It’s been a week of speculation, speculation and a little more speculation.

Beneath the rumours of no deals, general elections and votes of no confidence, some big votes happened.

“It was dubbed Super Saturday, but dulled into a-little-confusing-but-slightly-bad-for-the-government-Saturday.”

MPs sat in the Commons on a weekend for the first time since 1982 in what should have been the big win for Johnson – the one where he finally pushed his Brexit deal through Parliament.

It was dubbed “Super Saturday”, but dulled into a-little-confusing-but-slightly-bad-for-the-government-Saturday.

Sir Oliver Letwin had other ideas. The MP who has continually frustrated the Brexit process showed his legal teeth again with another rain checking amendment, stalling what should have been a simple vote on the withdrawal agreement.

His amendment withheld support from Mr Johnson’s deal until the needed legislation is in place.

This prevents a no deal.

That threw a spanner into the whirling cogs of Mr Johnson’s plan to get the withdrawal agreement through Parliament, meaning he was forced to approach Brussels to seek another extension.

Despite his ‘I’d rather be dead in a ditch than ask for an extension’ rhetoric, Mr Johnson sent a letter to the EU as per a law passed earlier this autumn. But he refused to sign it and added an extra letter saying why he didn’t want an extension – he sent three in total.

The EU is yet to respond to those letters. All eyes are on France to see whether the country will reluctantly support an extension.

It’s most likely the UK will be granted a three-month flextension.

That rather ugly word means the UK would stay in the EU until 31st January – or leave earlier if a deal can be passed before that.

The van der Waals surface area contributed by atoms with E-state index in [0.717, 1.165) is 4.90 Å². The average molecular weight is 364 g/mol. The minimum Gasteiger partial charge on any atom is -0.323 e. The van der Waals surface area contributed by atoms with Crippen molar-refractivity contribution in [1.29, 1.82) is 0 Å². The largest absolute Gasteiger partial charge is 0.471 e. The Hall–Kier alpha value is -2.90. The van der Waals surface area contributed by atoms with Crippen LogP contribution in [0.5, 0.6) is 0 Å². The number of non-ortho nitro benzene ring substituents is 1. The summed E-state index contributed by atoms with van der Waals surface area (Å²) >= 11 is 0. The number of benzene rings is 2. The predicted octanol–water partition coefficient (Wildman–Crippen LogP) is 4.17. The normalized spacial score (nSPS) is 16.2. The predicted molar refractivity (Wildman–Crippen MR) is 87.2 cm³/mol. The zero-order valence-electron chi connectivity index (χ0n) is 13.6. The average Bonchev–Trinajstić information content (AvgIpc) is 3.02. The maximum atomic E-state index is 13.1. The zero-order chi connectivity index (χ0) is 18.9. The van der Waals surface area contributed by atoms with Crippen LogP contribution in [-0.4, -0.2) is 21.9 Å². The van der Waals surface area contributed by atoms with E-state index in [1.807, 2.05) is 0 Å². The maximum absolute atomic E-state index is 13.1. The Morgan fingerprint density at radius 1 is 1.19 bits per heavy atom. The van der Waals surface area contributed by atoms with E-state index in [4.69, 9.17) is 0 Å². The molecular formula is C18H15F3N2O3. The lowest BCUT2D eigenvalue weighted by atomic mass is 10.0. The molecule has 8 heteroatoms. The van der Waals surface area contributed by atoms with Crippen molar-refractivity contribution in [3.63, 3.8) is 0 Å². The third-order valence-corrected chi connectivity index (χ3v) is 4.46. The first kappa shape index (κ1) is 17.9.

Passing the second reading doesn’t protect the bill from a flurry of amendments that might ground it

Later in the week, we had Super Tuesday.

By a narrow margin, the second reading of the bill passed. That was a surprise to some, but rather sceptical eyes have seen it as a way for Labour MPs from Leave constituencies to say they have supported Brexit legislation whilst canvassing at the almost inevitable general election.

Passing the second reading doesn’t protect the bill from a flurry of amendments that might ground it, known as filibustering – in less syllables, stalling a bill by throwing amendments and procedure at it.

Still, Boris Johnson pushed his deal further than Theresa May ever managed and, for a moment, it was all looking good for him – then the Parliamentary brakes slammed on and halted the process.

MPs voted down the Prime Minister’s timetable for the bill to pass through Parliament, most arguing there wasn’t enough time to scrutinise it.

The deal is now at committee stage and talks between Mr Corbyn and Mr Johnson for a new timetable have failed – the bill’s procession through Parliament is hanging in limbo. So, too, is Parliament itself, teetering between no deal and another extension.

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